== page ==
Posted: July 04th 2018
by Andy Bloomfield
Most visiting naturalists that come to the reserve seem to be in search of our prolific birdlife yet there is much more to enthuse about and early summer is a great time to search for other wildlife. This year June has seen a riot of colour take over the dunes and in the woods as many plants have emerged and are at their finest.
One spectacle that always creates stares of wonderment and whoops of joy is the swathe of Foxgloves that grow under the older pines beyond Meales House. These colourful stately plants come in a great variety of shades, varying from pure white through various hues of pink to deep purple. Stand in the right spot in the right light and the colour stretches off into the distance through the understory of the open wood. This annual attraction is at its best in mid June but was not always such a feature of the wood. As the wood has matured so more light has been able to penetrate and allowed the foxgloves to establish themselves and proliferate. What started out as a few plants 20 years ago has since developed into the fantastic show that we have today. The great tubular bell-like blooms are beloved of bumblebees in their constant search for nectar yet the plant became equally as valuable to the medicine and drug industry following on from a history of ancient traditional herbal remedies. Despite being highly toxic, sparing quantities of extracts from the leaves were used as a remedy for sore throats, catarrh and as a compress for swelling, ulcers and bruising. Its main quality was in its use for curing an accumulation of fluid in the body’s tissues (known as dropsy). The right amount could prove beneficial yet the wrong amount could be fatal! Further research allowed it to be utilised in heart regulating drugs and indeed parts of its chemical make-up are still used in such medicines today.
Away from the wood, the older ‘grey’ dunes have taken on a far more vibrant appearance. The yellow flower heads of the various dandelion-related species are particularly abundant yet most are very tricky to tell apart. These are the hawkbits and hawkweeds, Cat’s-ear and Goa’ts-beard. As tricky as they are to identify, you will not miss them! Walk through the older dunes closer to the wood edge and you will soon be amidst a carpet of yellow. Smaller and more subtle Biting Stonecrop (a succulent of bare ground), frail tangles of Lady’s Bedstraw and low lying mats of Bird’s-foot Trefoil all add to the yellow profusion of the dunes. In sharp contrast are various members of the orchid family, most of which are pink or purple. By far the most common (as it is each year) has been the Southern Marsh Orchid. Standing up to 70cm tall it is our largest species and it has appeared in large concentrations all over the reserve where conditions are right. It prefers the edges of wet grassland and damp dune slacks. One particular spot close to Overy board walk developed so much over the years that it has become locally known as ‘the orchid valley’. Up until 2013 the area was magnificent, a mix of yellow Bird’s-foot Trefoil and the purple of the orchids in a low lying spot some 150 metres long. Unfortunately when the sea surge of 2013 broke through the orchids temporarily disappeared, taking until now to become fully established again. Whilst numbers there are on the increase they have yet to reach pre-2013 densities but hopefully that will happen if current conditions prevail. What has been most encouraging of late has been the rediscovery of a smaller more robust orchid the colour of red wine; the Early Marsh Orchid. Some orchids come in different sub species or forms and the one we have found is a race known as coccinea. It is very much a coastal species preferring dunes or slumped cliffs and in Norfolk has a limited distribution centred at Holme (in the dunes) and north east Norfolk (on cliffs). It was found here at Overy for the first time in 2010 and started to rapidly increase until the flood had its negative effect, so to find six plants again this year has been most gratifying. Contrary to its name (Early Marsh Orchid) this race is actually late in merging, usually coming into flower as the neighbouring Southern Marsh Orchids are disappearing!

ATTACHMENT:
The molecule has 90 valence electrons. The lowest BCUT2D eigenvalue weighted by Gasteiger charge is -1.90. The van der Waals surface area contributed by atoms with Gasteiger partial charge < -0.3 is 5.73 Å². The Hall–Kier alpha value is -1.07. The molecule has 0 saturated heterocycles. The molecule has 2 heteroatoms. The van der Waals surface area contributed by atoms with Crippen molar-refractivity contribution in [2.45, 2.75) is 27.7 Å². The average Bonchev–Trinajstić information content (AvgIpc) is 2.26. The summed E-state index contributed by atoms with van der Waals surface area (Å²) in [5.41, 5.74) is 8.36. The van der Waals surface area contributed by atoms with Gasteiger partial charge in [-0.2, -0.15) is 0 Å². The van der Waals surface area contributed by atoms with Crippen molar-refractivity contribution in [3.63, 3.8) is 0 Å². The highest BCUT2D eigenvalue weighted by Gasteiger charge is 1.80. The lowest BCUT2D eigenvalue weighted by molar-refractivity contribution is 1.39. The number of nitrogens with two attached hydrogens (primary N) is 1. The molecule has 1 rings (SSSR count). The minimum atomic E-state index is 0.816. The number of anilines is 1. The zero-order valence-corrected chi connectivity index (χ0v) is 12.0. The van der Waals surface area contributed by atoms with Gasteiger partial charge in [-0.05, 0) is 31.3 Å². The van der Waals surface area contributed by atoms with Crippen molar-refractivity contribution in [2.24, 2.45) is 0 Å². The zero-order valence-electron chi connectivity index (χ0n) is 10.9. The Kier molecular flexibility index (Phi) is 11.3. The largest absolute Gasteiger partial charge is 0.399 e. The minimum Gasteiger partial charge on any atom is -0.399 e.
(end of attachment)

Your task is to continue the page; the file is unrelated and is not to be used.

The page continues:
Another couple of dune species that seem to have had a good year are the Bee and Pyramidal orchids. Both species are very distinct and relatively easy to find scattered throughout all the dunes and an increase in numbers this year is quite definitely as a result of the rabbit shortage we have at present. Rabbits truly are the architects of the dunes, grazing many areas and keeping the vegetation short. This can very good for many rare invertebrates that love short and bare ground but at the detriment to the orchids. Our good and bad orchid years in the past can really be mirrored alongside changing numbers of rabbits. In a ‘bad’ year, species such as Bee and Pyramidals can be really hard to find and it is only by scouring through taller privet patches that rabbits tend to ignore, can these exotic orchids be found. That has not been the case this year so if you want to have a go at finding some beautiful dune flowers there is still time to go searching !